Photo by Alex Boerner
Festivalgoers take a break outside the Carolina Theatre at Moogfest Saturday night.
Saturday, May 21, 2016
You may not have have realized it, but there were three distinct music-and-culture festivals—Moogfest, Bimbé Cultural Arts Festival, and the Durham Blues and Brews Festival—happening simultaneously in Durham on Saturday. Somehow, the city made room for all of them.
On Saturday afternoon after having attended a South Carolina wedding on Moogfest's second day, I zoomed up Interstate 85 in hopes of making it to American Tobacco Campus with time to catch legendary funkster Bootsy Collins jam with DJ Lance Rock and the Yo Gabba Gabba!
crew. But after I got off of my Duke St. exit and neared the forty-seventh annual Bimbé Festival
in the parking lot of Durham County Stadium, a boulder of guilt hit me. Was I sacrificing the opportunity to attend one of Durham’s longstanding celebrations of black culture in the name of catching some Moogfest vibes in the heart of the city where Bimbé used to thrive? Was I being a willing enabler of the Great Durham Whitewash or “Moogrification,”
as Charles Aaron put it? Of course.
But no matter how much I would have loved to catch Bimbé headliners 112 and Bobby Valentino coast through throwback bedroom jams, my fascination sided with Moogfest’s grand Future Sound/Future Thought agenda—and its different side of Durham.
When I arrived at American Tobacco, I was immediately tasked with the question, “What do salty tangerines sound like?” from the beat-boxer, poet, storyteller, and emcee who presided over DJ Lance Rock’s five-hour slot in front of revolving hordes of parents and children, waiting their turn to shake hands with the tangerine-suited Yo Gabba Gabba!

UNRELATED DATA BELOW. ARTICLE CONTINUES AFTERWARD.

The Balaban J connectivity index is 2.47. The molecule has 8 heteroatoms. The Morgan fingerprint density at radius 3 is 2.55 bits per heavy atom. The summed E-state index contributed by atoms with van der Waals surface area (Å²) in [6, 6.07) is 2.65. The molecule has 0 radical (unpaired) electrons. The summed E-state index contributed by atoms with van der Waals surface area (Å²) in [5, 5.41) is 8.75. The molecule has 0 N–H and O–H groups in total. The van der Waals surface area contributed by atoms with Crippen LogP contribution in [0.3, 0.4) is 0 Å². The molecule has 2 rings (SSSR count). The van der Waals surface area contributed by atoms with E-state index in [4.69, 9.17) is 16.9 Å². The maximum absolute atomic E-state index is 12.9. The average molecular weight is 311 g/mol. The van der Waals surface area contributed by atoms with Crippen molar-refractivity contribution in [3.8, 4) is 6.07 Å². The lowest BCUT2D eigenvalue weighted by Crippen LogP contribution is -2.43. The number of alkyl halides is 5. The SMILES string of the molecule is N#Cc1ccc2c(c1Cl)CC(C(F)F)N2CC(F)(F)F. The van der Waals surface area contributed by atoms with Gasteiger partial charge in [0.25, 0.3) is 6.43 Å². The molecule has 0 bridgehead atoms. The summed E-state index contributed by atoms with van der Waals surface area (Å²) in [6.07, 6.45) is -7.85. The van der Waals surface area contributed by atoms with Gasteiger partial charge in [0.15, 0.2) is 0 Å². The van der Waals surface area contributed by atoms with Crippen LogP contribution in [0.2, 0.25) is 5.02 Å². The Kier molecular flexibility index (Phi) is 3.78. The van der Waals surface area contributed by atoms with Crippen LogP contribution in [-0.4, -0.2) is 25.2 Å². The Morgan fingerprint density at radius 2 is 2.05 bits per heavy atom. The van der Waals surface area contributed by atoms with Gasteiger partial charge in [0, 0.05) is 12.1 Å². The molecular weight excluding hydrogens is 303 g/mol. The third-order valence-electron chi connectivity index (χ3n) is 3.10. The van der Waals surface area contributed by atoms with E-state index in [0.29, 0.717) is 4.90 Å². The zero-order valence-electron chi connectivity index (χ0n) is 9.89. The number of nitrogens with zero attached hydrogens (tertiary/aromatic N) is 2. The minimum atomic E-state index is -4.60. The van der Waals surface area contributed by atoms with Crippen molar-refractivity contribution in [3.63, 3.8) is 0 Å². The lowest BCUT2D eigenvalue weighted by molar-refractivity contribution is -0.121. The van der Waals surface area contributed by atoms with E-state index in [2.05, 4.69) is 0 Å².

character. As to the question of the sound of tangerines, I was harkened back to Thursday’s “Exploring Patterns in Nature” workshop, in which artist Joe Patitucci
connected electrodes to a plant and led a circle of about thirty festivalgoers in a “plant music meditation” exercise. The plant sang to us, and we were asked to tap into the the deep idea of our bodies being individual expressions of the earth.
Soon on Saturday, I had to play one of the biggest probability game’s in my decade-plus history of attending music festivals. Was I to stick around The Armory and wait for the “Mystery Reveal” from Janelle Monáe and her Wondaland Arts Society
comrades? An actual “reveal"—in the form of an album announcement, surprise performance, or a Wondaland space ship—never came, but what was revealed was that not everyone on the accompanying “Can You Remember The Future” panel about Afrofuturism agreed that the term embodied their creative visions. Some had neither heard of nor pondered the term until that day. “We’re just a tribe of very brave motherfuckers,” said Deep Cotton's
Nate “Rocket” Wonder.
Of course, Monáe, in all of her androidian soul perfection, is as ideal as anyone to sit on a panel about Afrofuturism, but Moogfest’s mistake may have been in thinking that the concept acts monolithically inside of black creative culture. Another one of its oversights may have been getting the veritable godfather of Afrofuturistic funk, Bootsy Collins (who was only a few blocks away), to speak.